Arthouse Degradation

Pier Paolo Pasolini's Salò graphically reveals abuse of power—and implicates those who stand by

It's difficult to recommend Pier Paolo Pasolini's Salò to, well, anyone. Just talking about the sort of things depicted in the film—rape, torture, degradation of all varieties—is likely to get you shunned around most watercoolers and the film remains banned in several countries. Even in an age where you can search up footage of almost anything online, it still carries a transgressive charge. If Salò were merely concerned with transgression, or titillation, it would be of little interest; it certainly wouldn't be coming out in a typically deluxe, new two-DVD Criterion Collection edition. But there's more going on here than exploitation.

The full title is Salò, or the 120 Days of Sodom. The 120 Days of Sodom is a half-finished novel written by the infamous Marquis de Sade in 1785; Salò was a state-within-a-state in Fascist Italy in the waning years of World War II. Up to the time he made Salò, his last film, in 1975, Pasolini's ouevre had been largely defined by its roots in literature (a writer himself, he adapted everything from Greek drama to The Canterbury Tales to the New Testament) and his leftist-intellectual politics. Thus the genius stroke of transferring Sade's festival of sadomasochistic baseness to the director's own country's recent Fascist past.

As in the novel, four wealthy and powerful men (Paolo Bonacelli, Giorgio Cataldi, Umberto Paolo Quintavalle, and Aldo Valletti) use their influence to kidnap a group of teenage boys and girls and drag them to an elegant chateau. Order is enforced by a small squad of young soldiers; light entertainment is provided by a pianist (Sonia Saviange) and three middle-aged courtesans (Caterina Boratto, Elsa De Giorgi, and Hélène Surgère) who smilingly narrate tales of abuse and sodomy as a warm-up for each day's main event. The four men then proceed to abuse and degrade the kidnapped youths, individually and en masse. The teens are relentlessly abused and terrorized and tortured and ultimately maimed by the men, who get up to their own perverse shenanigans, including marrying each others' daughters and donning drag to mock-marry their guards. Thus it continues until it stops.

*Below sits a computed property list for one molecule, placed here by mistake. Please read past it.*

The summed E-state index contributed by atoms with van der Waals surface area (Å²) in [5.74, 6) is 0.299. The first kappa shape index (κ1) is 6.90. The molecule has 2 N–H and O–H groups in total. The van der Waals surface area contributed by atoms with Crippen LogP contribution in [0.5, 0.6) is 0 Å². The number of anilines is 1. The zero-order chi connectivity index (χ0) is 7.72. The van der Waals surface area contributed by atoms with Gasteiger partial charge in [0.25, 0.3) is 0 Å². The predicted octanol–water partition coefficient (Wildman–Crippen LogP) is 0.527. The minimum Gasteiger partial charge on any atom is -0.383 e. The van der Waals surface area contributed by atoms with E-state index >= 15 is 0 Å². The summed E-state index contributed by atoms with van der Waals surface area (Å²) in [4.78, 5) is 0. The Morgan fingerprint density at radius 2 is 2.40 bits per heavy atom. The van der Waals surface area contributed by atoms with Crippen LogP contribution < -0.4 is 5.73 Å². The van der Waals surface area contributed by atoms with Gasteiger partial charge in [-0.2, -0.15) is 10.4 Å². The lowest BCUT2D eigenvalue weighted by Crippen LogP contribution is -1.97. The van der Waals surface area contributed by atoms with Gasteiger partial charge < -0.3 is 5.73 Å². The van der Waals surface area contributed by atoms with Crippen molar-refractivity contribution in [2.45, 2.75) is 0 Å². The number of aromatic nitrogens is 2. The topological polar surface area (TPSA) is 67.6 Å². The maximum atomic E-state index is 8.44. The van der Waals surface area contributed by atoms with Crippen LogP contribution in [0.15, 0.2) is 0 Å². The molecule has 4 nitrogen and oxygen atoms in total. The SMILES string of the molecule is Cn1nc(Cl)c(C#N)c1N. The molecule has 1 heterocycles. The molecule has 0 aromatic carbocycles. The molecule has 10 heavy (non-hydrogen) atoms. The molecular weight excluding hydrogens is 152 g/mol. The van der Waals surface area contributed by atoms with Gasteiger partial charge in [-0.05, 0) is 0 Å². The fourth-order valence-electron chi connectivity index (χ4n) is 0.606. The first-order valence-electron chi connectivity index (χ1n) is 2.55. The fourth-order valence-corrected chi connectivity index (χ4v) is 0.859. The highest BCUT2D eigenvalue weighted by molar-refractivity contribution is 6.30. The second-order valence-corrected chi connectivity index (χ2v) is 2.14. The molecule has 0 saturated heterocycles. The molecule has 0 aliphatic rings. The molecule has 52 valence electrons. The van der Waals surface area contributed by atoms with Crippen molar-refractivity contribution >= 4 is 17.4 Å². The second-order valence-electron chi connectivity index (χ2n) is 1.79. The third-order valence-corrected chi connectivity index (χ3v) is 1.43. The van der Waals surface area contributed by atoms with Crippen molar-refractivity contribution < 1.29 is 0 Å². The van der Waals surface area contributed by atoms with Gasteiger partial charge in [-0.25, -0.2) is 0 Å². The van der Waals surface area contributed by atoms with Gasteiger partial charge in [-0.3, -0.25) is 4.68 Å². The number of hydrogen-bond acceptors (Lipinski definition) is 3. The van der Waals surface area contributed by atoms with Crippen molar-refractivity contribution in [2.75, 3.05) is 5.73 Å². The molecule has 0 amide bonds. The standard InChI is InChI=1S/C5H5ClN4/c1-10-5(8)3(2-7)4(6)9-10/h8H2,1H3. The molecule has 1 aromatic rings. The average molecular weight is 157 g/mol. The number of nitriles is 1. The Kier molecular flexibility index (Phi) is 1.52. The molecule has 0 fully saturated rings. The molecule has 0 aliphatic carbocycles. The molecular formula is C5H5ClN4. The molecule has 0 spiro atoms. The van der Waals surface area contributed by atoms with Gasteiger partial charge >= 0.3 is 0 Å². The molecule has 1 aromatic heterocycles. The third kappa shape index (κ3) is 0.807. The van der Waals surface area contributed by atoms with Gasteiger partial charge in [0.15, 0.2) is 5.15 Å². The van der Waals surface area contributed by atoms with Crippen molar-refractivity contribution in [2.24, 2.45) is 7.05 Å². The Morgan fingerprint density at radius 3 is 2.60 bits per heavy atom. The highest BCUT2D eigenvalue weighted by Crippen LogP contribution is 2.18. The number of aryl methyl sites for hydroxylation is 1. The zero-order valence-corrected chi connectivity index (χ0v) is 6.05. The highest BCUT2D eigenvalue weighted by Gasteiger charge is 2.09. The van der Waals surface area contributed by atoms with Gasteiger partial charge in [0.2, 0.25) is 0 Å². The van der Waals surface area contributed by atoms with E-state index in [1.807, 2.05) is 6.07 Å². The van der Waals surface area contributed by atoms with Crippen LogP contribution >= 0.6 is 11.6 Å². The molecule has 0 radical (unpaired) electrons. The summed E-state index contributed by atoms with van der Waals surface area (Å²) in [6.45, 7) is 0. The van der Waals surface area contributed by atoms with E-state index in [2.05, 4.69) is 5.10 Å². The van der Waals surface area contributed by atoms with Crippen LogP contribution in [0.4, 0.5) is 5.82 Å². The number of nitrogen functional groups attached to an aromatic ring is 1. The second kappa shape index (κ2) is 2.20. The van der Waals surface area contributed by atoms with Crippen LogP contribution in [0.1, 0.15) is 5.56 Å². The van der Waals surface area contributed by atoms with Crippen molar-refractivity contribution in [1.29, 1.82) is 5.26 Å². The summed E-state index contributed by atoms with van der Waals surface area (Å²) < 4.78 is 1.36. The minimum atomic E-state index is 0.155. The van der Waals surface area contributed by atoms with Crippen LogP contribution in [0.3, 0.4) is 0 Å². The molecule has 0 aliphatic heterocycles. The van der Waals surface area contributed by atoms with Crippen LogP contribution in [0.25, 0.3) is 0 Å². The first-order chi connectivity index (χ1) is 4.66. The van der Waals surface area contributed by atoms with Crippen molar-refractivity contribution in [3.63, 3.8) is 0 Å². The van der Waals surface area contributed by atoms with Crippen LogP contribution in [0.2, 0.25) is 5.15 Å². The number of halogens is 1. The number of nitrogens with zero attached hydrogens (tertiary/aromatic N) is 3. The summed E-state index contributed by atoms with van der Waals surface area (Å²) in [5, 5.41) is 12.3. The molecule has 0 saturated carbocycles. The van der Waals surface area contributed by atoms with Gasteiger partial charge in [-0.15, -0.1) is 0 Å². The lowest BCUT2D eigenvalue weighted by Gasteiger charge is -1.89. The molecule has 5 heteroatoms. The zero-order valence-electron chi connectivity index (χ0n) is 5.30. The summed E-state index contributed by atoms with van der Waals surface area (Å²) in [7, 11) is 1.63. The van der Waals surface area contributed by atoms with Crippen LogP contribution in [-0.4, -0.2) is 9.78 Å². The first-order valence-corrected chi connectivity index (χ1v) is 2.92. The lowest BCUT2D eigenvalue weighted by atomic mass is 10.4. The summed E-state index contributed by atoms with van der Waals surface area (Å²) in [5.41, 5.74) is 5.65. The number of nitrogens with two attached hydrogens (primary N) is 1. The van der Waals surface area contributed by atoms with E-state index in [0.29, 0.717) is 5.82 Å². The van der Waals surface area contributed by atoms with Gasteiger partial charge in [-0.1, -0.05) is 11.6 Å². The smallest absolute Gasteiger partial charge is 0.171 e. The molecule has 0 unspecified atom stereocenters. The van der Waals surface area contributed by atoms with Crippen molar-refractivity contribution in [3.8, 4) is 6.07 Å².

Despite the rampant nudity and sexuality, there's nothing erotic about Salò. As noted by several of the string of illustrious commentators on the second disc of extras, Pasolini tended to frame almost everything that happens in static tableaux, shooting at a remove missing from pornography. The viewer is presented with the entire scene—the transgressors, the transgressed upon, those watching the transgression silently—at a certain distance. And while Pasolini cast the men with an obvious eye toward their capacity for repellence and the young soldiers for their tinge of cruelty, the actors playing the kidnapped are curiously affectless when not in distress. Rarely does one of the victims have the frame to his or herself; they are individuated by the filmmaker no more than they are by their captors.

Their passiveness speaks to the themes underpinning all this misery. While auditioning their captives, the men discover that one young girl's mother died during her kidnapping. As she sinks to the floor, naked, sobbing, they all rise from their couches like a line of erections, stimulated by her pain. Their motives are plain and taken for granted: as their domain crumbles around them, they have decided to exercise their power over the citizenry to its brutal extreme, and so power is exercised. The film's first salvo is fired when one of the young soldiers says impassively, "Sorry, we were ordered to do this," then spits in a young woman's face. He apologizes, but he follows the order and does so with evident zeal, picking at a conceit of deniability that has lingered since the Nuremberg trials. Power is enforced by those who could choose not to. And then there are the youths themselves, who submit to such treatment without significant protest, who, as the film wears on, even show some affection for their captors, and inform on their fellow captives for breaking the rules. Power is accepted. And as the film and its 120 days culminate in a festival of open-air torture, the men take turns in a bizarre throne, watching the proceedings with binoculars through a window, implicating those, like the viewer, who simply watch power being abused.

Extreme? Yes. Difficult to take? By design. Still relevant today? Indeed.